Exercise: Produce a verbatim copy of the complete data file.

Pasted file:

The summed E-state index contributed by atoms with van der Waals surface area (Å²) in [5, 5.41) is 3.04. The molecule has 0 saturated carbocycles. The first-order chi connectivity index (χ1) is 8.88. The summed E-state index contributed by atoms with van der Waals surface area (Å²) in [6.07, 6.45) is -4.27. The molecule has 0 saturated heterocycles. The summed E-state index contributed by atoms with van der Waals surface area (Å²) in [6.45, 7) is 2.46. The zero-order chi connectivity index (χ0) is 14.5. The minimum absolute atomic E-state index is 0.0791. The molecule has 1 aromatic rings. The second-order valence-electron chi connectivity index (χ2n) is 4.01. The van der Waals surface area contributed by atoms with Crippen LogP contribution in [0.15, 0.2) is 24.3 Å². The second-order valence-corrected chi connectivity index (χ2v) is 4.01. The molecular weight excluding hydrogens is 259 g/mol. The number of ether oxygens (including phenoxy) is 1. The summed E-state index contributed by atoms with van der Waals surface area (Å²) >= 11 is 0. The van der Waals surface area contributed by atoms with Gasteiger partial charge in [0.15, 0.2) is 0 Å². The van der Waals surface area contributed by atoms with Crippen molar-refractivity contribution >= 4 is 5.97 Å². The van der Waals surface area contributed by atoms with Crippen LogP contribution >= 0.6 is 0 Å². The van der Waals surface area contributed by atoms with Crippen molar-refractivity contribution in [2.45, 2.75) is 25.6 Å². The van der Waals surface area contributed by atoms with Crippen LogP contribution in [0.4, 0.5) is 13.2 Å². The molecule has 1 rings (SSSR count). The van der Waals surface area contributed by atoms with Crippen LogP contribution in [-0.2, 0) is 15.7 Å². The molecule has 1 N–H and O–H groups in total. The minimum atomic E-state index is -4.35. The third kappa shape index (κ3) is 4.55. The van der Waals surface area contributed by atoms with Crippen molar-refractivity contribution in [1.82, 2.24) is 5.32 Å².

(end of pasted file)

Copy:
The summed E-state index contributed by atoms with van der Waals surface area (Å²) in [5, 5.41) is 3.04. The molecule has 0 saturated carbocycles. The first-order chi connectivity index (χ1) is 8.88. The summed E-state index contributed by atoms with van der Waals surface area (Å²) in [6.07, 6.45) is -4.27. The molecule has 0 saturated heterocycles. The summed E-state index contributed by atoms with van der Waals surface area (Å²) in [6.45, 7) is 2.46. The zero-order chi connectivity index (χ0) is 14.5. The minimum absolute atomic E-state index is 0.0791. The molecule has 1 aromatic rings. The second-order valence-electron chi connectivity index (χ2n) is 4.01. The van der Waals surface area contributed by atoms with Crippen LogP contribution in [0.15, 0.2) is 24.3 Å². The second-order valence-corrected chi connectivity index (χ2v) is 4.01. The molecular weight excluding hydrogens is 259 g/mol. The number of ether oxygens (including phenoxy) is 1. The summed E-state index contributed by atoms with van der Waals surface area (Å²) >= 11 is 0. The van der Waals surface area contributed by atoms with Gasteiger partial charge in [0.15, 0.2) is 0 Å². The van der Waals surface area contributed by atoms with Crippen molar-refractivity contribution >= 4 is 5.97 Å². The van der Waals surface area contributed by atoms with Crippen LogP contribution >= 0.6 is 0 Å². The van der Waals surface area contributed by atoms with Crippen molar-refractivity contribution in [2.45, 2.75) is 25.6 Å². The van der Waals surface area contributed by atoms with Crippen LogP contribution in [0.4, 0.5) is 13.2 Å². The molecule has 1 rings (SSSR count). The van der Waals surface area contributed by atoms with Crippen LogP contribution in [-0.2, 0) is 15.7 Å². The molecule has 1 N–H and O–H groups in total. The minimum atomic E-state index is -4.35. The third kappa shape index (κ3) is 4.55. The van der Waals surface area contributed by atoms with Crippen molar-refractivity contribution in [1.82, 2.24) is 5.32 Å².